Your brand needs some buzz.
Press coverage is essential to help keep your brand relevant to your customers. It can also help you grow your online presence, social engagement, and create sales.
If you’re a DIY-er or have the time to work at getting your own press coverage for your business, here’s the step-by-step process to follow, plus some pro tips to help you on the way. (P.S. if you don’t DIY or you don’t have time to work through this process each time you get press, ROOTS has monthly PR services for brands & small businesses within the fashion, beauty & lifestyle categories, just contact us)
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01. Get Specific
You’ve got about 5 seconds to grab attention and get the media interested.
Maybe you offer a range of products and services, but when you are pitching a story to the media you need a clear focus. Choose 1-2 products or services that are relevant (i.e. are new, current season, just got revamped, tied to something happening right now), and build a compelling story around those.
Relevance is the most important element of a pitch. It could be a great story, but if its not relevant then it won’t be run. Connect your story to a current or upcoming event and be able to clearly show how it’s relatable, but be unique. You should also make sure to plan far enough ahead of time so that your topic is still relevant by the time its actually written / published – i.e. don’t send in a holiday-related pitch one week before the holiday, give at least three weeks lead time.
02. Build your press list
Pick 5-10 media outlets that you would like to be featured with. Think about which key media outlets would be interested in featuring the product / service or story you’re pitching. There will likely be about 5 outlets that are perfect or great fits, and then 5 additional outlets that might be good or OK fits.
Do a little research or googling to find the right media contact at each outlet. You should be pitching your story to a specific person within a specific part of the outlet (usually called a desk). Don’t send your email to addresses like Contact@Magazinename.com. It won’t end up in the right hands.
For example, if you are trying to gain press coverage for your upcoming event, you’re likely contacting the “Lifestyle” or “Arts & Entertainment” instead of the “US Politics” desk. Each media outlet varies a little bit as to which desks handle what (some outlets cover a traditional range of news categories, while others are more specialized and might cover solely lifestyle stories, etc.)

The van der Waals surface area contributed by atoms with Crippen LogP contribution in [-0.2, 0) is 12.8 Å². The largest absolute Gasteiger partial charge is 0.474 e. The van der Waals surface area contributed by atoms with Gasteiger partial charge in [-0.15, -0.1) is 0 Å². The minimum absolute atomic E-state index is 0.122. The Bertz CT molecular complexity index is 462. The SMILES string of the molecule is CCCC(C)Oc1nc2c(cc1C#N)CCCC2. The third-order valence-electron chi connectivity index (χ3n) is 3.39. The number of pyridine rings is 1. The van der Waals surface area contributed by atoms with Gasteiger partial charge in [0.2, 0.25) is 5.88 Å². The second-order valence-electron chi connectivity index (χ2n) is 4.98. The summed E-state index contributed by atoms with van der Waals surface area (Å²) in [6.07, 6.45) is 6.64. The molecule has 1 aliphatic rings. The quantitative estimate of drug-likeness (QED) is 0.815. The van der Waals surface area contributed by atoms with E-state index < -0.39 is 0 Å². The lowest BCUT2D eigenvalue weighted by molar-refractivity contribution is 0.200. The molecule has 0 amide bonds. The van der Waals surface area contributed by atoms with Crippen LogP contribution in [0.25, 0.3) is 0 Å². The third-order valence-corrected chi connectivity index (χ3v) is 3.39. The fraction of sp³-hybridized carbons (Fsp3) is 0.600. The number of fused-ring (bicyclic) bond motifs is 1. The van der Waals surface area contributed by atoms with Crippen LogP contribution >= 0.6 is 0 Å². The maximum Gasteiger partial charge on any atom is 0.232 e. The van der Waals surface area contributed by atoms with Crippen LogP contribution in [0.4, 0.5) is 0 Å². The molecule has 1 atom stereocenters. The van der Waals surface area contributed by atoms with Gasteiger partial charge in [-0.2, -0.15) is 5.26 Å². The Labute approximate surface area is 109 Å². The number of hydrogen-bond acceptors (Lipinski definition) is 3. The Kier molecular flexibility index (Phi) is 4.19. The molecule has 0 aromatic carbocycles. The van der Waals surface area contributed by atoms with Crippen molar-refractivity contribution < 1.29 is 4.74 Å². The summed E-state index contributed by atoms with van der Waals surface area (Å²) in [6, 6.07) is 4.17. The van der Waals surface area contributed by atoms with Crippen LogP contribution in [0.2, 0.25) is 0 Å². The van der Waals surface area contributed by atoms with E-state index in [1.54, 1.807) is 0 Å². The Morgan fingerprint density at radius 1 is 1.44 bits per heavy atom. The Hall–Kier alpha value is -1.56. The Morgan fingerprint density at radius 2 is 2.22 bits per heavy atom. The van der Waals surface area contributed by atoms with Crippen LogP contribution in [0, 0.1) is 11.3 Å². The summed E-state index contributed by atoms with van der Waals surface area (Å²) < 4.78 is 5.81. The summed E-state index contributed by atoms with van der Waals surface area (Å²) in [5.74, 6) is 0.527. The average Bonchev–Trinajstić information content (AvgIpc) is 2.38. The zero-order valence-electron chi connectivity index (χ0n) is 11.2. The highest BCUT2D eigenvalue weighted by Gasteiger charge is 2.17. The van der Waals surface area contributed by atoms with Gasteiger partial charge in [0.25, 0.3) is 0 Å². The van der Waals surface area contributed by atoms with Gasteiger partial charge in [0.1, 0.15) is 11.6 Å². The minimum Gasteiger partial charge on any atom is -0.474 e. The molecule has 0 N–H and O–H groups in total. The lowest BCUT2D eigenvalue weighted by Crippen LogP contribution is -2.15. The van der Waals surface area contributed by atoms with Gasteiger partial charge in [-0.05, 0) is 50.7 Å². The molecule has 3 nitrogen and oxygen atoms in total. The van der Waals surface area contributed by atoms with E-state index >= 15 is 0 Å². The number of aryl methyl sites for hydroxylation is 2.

Know the outlet: find out as much as you can before you even reach out to make sure your story is a good fit and the media outlet aligns with your brand. Before you even reach out you should know the specific reporter / news professional that you plan to contact, what topics they usually cover, their writing style, and her or his beat.
Check the very top or bottom of the article to see who wrote it (also take note of the type of things the article highlighted…do they align with your brand?). Most media outlets will list an email address for the author or other means of contact.
03. Write your [perfect] pitch
- Call to action: Include this at the end of your pitch. You can ask if the media professional would like to get a little more info or be sent a sample / demo. It’s also a good idea to include a link that provides more info or allows them to download additional images or press materials if needed. Links are much better than attachements (which often don’t get opened). You can use a web-hosted drive folder (like dropbox or google drive) or you can link to a press kit on your website.
- The Essentials: Make sure to cover all the essentials (who, what, when, where, why & how)
- Clarity: Your writing should be clear and concise. You should also clearly define how you want your product / service to be featured in the story you are pitching.
- Mutual Benefit: At the end of the day, your story should be mutually beneficial: allowing you to have press coverage and providing value or useful information to the outlet’s readers / viewers.
Your pitch should be personal. Address the person you are contacting by name, reference elements of past pieces they’ve written, etc. Customize the pitch and show how the story can provide real value to the media professional as well as her / his readers. Don’t forget to follow them on social media. There is no such thing as one-size fits all. Whatever you do, do not sent out the same pitch to 2000 media outlets, this won’t get you press.